The U.S. Gulf of Mexico might best be dubbed ‘Old Reliable’.
It’s been churning out hydrocarbons since 1947 when the first well drilled from a fixed platform out of sight of land marked the debut of the offshore oil and gas industry.
Derided as the “Dead Sea” a number of years ago during one of the industry’s infamous bleak periods, diminished activity at the time eventually did a “180” and just keeps on going even today.
The region’s crude oil production is estimated to increase to record high levels in 2017 despite record low prices, according to the U.S. Energy Information Administration’s Short-Term Energy Outlook, February 2016.
The numbers are impressive.
The government agency projects that federal GOM production will average 1.63 MMbpd in 2016 and 1.79 MMbpd in 2017, reaching 1.91 MMbpd in December 2017. In all, the area’s production is expected to account for 18 percent and 21 percent of total forecast U.S. crude oil production in 2016 and 2017, respectively.
Offshore GOM production has little in common with its onshore counterpart.
In the Lower Tertiary deepwater activity, for example, both water and reservoir depths are a considerable challenge to drilling and production.
Look at Chevron’s Jack/St. Malo program where the tension-leg platform is positioned in 7,000 feet of water with some target reservoirs sitting many thousands of feet beneath the seafloor.
This is a typical scenario for the region, a testament to why such projects move at a virtual snail’s pace, often spanning several years between discovery and production.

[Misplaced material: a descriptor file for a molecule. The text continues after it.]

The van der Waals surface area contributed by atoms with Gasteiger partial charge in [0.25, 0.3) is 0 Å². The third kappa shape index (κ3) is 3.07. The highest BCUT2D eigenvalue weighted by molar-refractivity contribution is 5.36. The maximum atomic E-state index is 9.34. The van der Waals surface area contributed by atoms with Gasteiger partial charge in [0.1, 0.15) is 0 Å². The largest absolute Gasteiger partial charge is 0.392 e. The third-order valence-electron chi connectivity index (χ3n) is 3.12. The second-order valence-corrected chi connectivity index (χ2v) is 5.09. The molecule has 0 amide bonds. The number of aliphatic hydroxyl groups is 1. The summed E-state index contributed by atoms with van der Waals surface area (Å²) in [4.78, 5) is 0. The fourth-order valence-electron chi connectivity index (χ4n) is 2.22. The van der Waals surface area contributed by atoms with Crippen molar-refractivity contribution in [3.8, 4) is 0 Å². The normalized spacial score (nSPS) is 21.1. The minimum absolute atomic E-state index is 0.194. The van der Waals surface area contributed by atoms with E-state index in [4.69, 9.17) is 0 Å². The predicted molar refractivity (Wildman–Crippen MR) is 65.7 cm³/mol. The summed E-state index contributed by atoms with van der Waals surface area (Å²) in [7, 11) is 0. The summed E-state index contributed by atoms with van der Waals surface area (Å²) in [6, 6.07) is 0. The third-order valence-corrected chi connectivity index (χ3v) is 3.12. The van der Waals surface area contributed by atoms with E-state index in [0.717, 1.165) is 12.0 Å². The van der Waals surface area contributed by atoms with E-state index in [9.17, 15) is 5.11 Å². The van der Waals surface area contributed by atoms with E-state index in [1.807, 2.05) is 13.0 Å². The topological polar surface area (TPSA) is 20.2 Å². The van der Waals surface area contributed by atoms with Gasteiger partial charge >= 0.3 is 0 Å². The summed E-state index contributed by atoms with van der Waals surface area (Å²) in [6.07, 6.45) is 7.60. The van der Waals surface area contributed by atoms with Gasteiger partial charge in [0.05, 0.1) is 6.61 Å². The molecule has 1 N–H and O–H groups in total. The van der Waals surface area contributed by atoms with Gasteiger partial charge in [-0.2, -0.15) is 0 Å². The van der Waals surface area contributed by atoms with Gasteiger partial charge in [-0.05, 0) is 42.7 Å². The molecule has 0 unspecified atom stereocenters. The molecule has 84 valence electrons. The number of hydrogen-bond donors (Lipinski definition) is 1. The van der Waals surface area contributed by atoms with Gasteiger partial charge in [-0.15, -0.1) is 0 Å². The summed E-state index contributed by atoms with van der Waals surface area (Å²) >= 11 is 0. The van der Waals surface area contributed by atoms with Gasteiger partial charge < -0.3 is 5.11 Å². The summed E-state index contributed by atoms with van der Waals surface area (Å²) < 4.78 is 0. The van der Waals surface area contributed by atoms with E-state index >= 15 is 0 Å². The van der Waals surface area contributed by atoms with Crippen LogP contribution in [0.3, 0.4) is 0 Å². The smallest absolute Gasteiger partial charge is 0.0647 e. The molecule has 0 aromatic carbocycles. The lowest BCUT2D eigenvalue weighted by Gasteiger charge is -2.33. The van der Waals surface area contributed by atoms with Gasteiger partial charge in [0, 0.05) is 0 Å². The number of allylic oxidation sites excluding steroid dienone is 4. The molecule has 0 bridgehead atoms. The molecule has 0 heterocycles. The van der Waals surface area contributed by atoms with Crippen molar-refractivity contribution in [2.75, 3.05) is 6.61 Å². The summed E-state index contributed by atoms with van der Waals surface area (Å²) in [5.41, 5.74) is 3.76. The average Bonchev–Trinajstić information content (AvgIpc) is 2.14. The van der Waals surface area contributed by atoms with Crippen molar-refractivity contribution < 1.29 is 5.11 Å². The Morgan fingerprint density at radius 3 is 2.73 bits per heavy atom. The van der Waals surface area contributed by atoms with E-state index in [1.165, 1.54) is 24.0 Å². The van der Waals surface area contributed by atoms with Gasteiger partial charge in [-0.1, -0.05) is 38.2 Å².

Over the course of evaluating, planning and constructing these massive, high cost, long term projects, short term oil price gyrations are relegated to the back burner, as opposed to onshore, where producers must keep a wary eye on such price movements.
Even so, the EIA noted that current decreasing profit margins and lowered expectations for a quick oil price recovery have convinced many GOM operators to scale back on future deepwater exploration spending, reduce their active rig fleet by scrapping and stacking older rigs, and either restructure or delay drilling rig contracts.
As a result of these actions, there is increased uncertainty relative to the timeliness of a number of GOM projects. Those in the early stages of development are at the greatest risk of delay or cancellation.
The EIA noted that eight fields came online in the GOM during 2015. All except one was developed as a subsea well tied back to production facilities nearby. Using subsea tiebacks, producers can reduce project costs as well as start-up time.
The lone exception was Anadarko’s Lucius field, which spans several blocks in the Keathley Canyon area in 7,168 feet of water about 180 miles off the Louisiana coast.
Lucius produces oil via a truss spar, which is a type of floating production platform that supports drilling, production and storage operations. Designed to provide increased stability in harsh offshore circumstances, this spar is the largest in the Anadarko fleet.
The company’s Heidelberg field in 5,271 feet of water started production in January 2016, producing at a spar using the same design as the Lucius, according to the Environmental Protection Agency. Heidelberg is in the Green Canyon Block 159, about 140 miles offshore Louisiana.
In contrast to Lucius and Heidelberg, production at Shell Oil Co.’s Stones field in 9,556 feet of water in the Walker Ridge area about 250 miles southwest of New Orleans will utilize the first floating production, storage and offload (FPSO) vessel in the GOM, the EIA noted.
FPSOs enable development of complex fields with unique reservoir properties and no existing infrastructure.
Crude produced at the Stones complex will be transferred to tankers for transport to some of the myriad U.S. Gulf Coast refineries.
Two additional fields anticipated to begin producing in the deep waters of the GOM in 2016 are subsea tiebacks as well as a couple of fields slated to begin producing in 2017.